Art Nouveau (New Art) was an international decorative style of the late 19th and early 20th centuries. Characterized by its focus on nature, organic forms, sinuous lines, and non-geometric “whiplash” curves, the style originated in Europe during the 1880s and reached its peak around 1900. In Germany, traces of the style are found as early as 1885.
It was not until 1886, however, that the first true examples of Art Nouveau emerged in Germany. Jugend, an avant-garde art and literature periodical produced in Munich during this year, gave the new style its German name of “Jugendstil,” or “Youth Style.” The pages of Jugend were filled with innovative typography and illustrations and the style soon spread throughout Germany’s decorative and applied arts. Glass was no exception: designers employed the material as another vehicle to reflect the aesthetics and decorative motifs of the Jugendstil.
Berlin was and still is a city central to the arts in Germany, and so it’s no surprise that Berlin artist and designers were involved in the Jugendstil movement. In 1895, Pan, another significant Jugendstil periodical, was published in Berlin by Julius Meier-Graefe. Its logo—a goat-like head with horn and beard—represented the publication’s namesake, Pan, the ancient Greek god of the wilds who symbolized fertility and spring. Additionally, the Greek word “pan” meant “all or everything,” which appealed to the Jugendstil designers who sought to create unity within German design. Pan was published for five years and, like Jugend, demonstrated innovative design and typography through the use of black and white and colored plates, illustrations, lithographs, etchings, woodcuts and other modern printing processes.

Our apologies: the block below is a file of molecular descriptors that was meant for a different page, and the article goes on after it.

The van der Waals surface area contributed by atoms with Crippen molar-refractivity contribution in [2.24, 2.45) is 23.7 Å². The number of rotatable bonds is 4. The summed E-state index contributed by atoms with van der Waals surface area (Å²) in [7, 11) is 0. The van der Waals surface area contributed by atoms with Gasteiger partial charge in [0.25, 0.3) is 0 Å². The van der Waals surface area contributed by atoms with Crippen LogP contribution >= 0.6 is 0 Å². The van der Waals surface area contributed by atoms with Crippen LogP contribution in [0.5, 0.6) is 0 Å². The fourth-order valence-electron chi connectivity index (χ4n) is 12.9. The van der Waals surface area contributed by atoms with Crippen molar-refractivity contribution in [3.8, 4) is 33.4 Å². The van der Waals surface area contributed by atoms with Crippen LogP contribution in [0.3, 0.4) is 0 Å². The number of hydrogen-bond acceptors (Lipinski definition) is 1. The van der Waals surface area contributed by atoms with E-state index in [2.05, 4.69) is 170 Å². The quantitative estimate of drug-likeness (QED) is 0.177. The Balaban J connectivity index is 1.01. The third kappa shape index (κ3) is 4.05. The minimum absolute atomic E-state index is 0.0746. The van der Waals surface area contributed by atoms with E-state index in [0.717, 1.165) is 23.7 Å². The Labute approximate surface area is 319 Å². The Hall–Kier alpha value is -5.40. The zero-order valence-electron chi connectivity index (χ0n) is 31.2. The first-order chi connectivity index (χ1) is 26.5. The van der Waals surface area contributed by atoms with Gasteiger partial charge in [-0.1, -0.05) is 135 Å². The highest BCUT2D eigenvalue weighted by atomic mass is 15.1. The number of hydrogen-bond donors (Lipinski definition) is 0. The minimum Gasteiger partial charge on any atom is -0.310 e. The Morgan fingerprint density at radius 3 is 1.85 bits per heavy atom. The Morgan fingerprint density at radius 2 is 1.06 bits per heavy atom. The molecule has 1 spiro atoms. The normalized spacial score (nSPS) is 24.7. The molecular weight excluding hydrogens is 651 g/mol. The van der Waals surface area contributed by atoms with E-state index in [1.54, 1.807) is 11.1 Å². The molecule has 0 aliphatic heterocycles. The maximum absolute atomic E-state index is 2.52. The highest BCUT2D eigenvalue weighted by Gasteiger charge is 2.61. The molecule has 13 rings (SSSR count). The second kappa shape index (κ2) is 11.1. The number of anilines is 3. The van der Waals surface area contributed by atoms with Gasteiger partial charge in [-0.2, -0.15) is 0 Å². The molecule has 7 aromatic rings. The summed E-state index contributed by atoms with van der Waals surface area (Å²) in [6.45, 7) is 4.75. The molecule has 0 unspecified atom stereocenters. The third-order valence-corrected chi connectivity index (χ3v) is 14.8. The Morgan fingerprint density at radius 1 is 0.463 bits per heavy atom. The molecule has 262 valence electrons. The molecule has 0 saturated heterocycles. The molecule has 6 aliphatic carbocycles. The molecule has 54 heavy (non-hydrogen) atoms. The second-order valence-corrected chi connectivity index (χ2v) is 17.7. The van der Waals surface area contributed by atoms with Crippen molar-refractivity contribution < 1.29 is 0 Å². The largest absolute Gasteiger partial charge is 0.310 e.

An etching by the German designer Karl Köpping (1848-1914) was published in Pan in 1896, a print of which is held in the Corning Museum’s Rakow Library collection  and illustrated here.
Born in Dresden, Köpping was an artist and graphic designer who spent most of his working life in Berlin. In 1869, he studied art and etching at the Munich Academy of Art before traveling to Paris in 1876 to continue his studies in etching. Later, Köpping would become a professor at the Berlin Academy of Art where he taught design, copperplate engraving, and etching. His work appeared often in Pan, and by 1896, Köpping was an associate editor for the periodical.
Although Köpping was celebrated for his etchings, he also made designs for the applied arts—of which his most well-known are glass lampworked drinking vessels.
While Köpping designed quite a number of glasses, including four cordials in the Museum’s collection [65.3.53, 68.3.10, 79.3.500, 79.3.1225], his delicate glasses in flower forms epitomize the Jugendstil’s focus on nature and the curvilinear form.
The foot and bowl of this goblet are connected by an elegantly twisting stem, which gives the impression that the colorful bowl is like a blooming flower. A leaf radiates from the stem, curving as it reaches upwards. The graceful and delicate nature of these glasses provoked one contemporary observer to comment that the glass looked as if it would “collapse with mere inspection.” It is assumed that these glasses were not meant for everyday use but would have been used occasionally or displayed as decorative objects.
Although many critics dismissed Köpping’s glass designs as novelties, they maintained their popularity. In 1900, the jurors of the Exposition Universelle in Paris awarded a Gold Medal to the glasses designed by Köpping, along with a Grand Prize for the original etching of the two glasses illustrated here.
You can view more glass in flower form via our Collection Set.